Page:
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2300 words since my last update, 106,985 since January 1. I'm about to lose a few days to a trip though. Oh well.
Po Bronson looks at Silicon Valley after the bust. He likes what he sees: people working hard to build products, while making sure to have healthy personal lives, too. It's not as glamorous as riding IPO rockets, but it's a lot more sustainable.
This story is a few days old, but it isn't getting the play it deserves. I mean, no one reads the news on Sunday (original publication date), do they?
1050 words yesterday. 104,685 since January 1.
More fun with software toys. Joi Ito's Web, one of the sites I read regularly, has started a wiki. Wikis are freely editable collaborative text, similar in philosophy to open-source software. I'm still figuring out how they work and how one might enhance this site. ThinFilmWiki is my experimental effort. Contributors welcome.
Update: Wikis seem to encourage free-form evolution, like a scratch pad or sketch book. Blog posts and other static pages seem to encourage posting of finished thoughts. So the wiki is likely to contain notes and references for works in progress. We'll see how it evolves over the next few weeks.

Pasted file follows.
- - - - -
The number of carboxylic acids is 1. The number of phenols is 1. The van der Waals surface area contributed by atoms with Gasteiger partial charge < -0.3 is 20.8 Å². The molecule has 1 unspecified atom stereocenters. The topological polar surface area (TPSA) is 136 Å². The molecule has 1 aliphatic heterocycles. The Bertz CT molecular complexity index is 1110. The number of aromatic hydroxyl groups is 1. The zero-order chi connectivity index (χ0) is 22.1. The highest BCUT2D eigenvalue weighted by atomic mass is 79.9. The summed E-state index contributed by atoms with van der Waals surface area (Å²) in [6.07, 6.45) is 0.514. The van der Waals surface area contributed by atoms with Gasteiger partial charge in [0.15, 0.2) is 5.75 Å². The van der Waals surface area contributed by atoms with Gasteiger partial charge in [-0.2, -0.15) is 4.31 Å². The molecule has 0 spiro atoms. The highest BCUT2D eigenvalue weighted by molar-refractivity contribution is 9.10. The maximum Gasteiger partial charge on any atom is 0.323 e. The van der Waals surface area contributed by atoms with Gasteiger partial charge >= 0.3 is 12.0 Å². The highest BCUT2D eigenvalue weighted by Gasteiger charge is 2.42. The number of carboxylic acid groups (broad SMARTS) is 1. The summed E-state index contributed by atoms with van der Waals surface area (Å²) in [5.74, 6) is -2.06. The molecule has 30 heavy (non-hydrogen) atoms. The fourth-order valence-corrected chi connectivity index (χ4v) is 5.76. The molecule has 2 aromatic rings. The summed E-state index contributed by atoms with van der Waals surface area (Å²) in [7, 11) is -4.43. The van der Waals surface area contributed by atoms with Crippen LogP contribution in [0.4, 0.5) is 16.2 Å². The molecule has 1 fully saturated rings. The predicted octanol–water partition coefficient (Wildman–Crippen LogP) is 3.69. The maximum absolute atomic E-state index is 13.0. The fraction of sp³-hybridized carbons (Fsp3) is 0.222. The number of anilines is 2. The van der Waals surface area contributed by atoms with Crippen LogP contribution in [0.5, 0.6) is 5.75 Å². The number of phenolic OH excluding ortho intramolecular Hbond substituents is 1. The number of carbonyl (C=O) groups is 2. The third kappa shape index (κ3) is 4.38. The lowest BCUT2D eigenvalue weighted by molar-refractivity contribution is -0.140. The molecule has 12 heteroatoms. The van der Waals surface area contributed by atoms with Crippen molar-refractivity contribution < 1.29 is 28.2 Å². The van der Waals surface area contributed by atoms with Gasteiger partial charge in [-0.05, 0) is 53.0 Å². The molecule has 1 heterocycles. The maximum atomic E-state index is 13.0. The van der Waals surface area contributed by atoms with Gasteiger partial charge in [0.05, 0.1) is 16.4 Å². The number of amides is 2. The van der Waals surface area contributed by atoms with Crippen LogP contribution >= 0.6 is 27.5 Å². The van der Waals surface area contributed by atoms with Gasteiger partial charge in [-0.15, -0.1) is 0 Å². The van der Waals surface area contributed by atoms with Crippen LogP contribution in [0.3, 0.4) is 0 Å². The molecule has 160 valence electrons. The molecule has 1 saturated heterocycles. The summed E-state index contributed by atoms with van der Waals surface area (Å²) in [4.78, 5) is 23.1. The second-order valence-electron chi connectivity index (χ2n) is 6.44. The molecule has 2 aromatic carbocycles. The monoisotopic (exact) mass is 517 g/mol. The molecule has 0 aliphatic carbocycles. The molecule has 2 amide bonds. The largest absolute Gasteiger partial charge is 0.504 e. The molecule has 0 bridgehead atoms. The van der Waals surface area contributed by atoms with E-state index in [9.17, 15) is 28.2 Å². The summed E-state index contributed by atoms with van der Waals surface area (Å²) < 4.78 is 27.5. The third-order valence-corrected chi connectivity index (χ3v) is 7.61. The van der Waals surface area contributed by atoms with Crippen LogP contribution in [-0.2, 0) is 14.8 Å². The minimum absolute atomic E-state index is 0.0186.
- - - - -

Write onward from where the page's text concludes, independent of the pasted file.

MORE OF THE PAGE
Updated to reflect new wiki location.
Spent the weekend at the dojo, which didn't leave much time for writing. 1200 words since my last update, 103,635 since January 1. I'm now officially behind on my monthly goal. Oops!
A broken leg or other mobility crisis tends to convert people to the joys of remote work in a hurry. That's what happened to Indi Young, who offers some good tips for remote collaboration.
Jayson Blair was a reporter for the New York Times. Over the course of several years, he wrote hundreds of articles, many of which turned out to be fabrications. (New York Times link; free registration required.) He plagiarized, he made up quotes, he described locations in vivid (and often erroneous) detail without ever visiting them. The Times promoted him repeatedly, despite serious concerns about his sloppy reporting.
In the wake of the scandal, ethics experts at Poynter Online suggest that Blair's behavior was surprising only for its audacity. A newsroom culture that values speed over meticulous reporting and considers training and oversight a waste of time encourages all sorts of dubious corner-cutting. A borrowed quote here, a made-up source there, and pretty soon you're cleaning up the kind of mess now facing the Times.
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